I grew up (and currently live) in Sunnyvale, CA, which is in the heart of Silicon Valley, home of many cycles of economic bubbles, which was formerly known as the Valley of Hearts' Delight, home of some of the most excellent cherries, apricots and plums in the world. Many of the orchards had disappeared by the time I was a kid, but there were still a lot of Bing cherry trees around. For those of you who haven't tried them, Bing cherries are incredible - big, sweet, tart, flavorful and firm-textured, and Sunnyvale Bings are the best. When I used to walk to elementary school, I passed a number of houses with big cherry trees in the front yards. With the perspective of childhood, I remember them as being gigantic trees, almost like giant redwoods, but now that I'm older I suspect they were merely medium sized. Every June, they would be covered with cherries. Like my memory of the size of the trees, this memory may be somewhat exaggerated . I used to sneak a cherry or two from each tree that I passed. I remember the soft calm June morning air and the excitement that came from only having a few days of school left, but mostly I remember the cherry trees.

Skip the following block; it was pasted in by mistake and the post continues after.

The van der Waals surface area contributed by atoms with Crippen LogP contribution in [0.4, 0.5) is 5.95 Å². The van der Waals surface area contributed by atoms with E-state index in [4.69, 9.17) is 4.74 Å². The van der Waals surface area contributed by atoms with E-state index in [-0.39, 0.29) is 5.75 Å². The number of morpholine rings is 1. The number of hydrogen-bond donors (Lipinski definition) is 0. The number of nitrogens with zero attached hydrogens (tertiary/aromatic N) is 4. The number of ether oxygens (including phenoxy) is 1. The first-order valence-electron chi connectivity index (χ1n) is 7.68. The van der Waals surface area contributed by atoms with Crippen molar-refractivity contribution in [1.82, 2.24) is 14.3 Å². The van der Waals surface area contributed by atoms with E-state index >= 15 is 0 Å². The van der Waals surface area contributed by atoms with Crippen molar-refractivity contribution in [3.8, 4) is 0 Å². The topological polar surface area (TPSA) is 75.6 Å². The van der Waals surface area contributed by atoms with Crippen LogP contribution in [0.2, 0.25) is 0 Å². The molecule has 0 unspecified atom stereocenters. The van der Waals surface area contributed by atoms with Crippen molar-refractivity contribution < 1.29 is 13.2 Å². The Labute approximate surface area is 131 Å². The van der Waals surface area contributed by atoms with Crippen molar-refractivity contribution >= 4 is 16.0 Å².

I was not the only one who noticed the cherry trees. My mom, who's a bigger cherry maniac than me, dreamed of having some massive cherry trees of her own. I've lost track of how many she's planted over the years. They never yielded many cherries. Either they didn't bloom at the same time and couldn't cross pollinate, or they bloomed at the same time as the orange tree and none of the bees even went to the cherry trees since the orange tree was so sweet smelling. The birds would then get a lot of the cherries that were produced. Occasionally a tree would die and she'd replace it.
I drive on the same street when I go visit my mom. Most of the cherry trees are gone. Nonetheless, I still have my dreams of cherry trees. A few weeks ago I went to the garden store to buy some fertilizer. I came home with a cherry tree. It had a Bing and a Ranier grafted onto it. That combination should do the trick for cross pollination. Nonetheless, the next day I went out and bought another cherry tree. I planted them in my front yard alongside my driveway. Somewhat painfully, I dug out massive holes for them and rearranged rose bushes. I also planted a grapefruit tree, and though I'm pretty sure it will be more productive than the cherry trees, it just doesn't quite have the same magic. I fantasize that they will be as big and productive as the cherry trees of my childhood memories, and I might even begrudgingly let the neighborhood kids steal some on their way to school.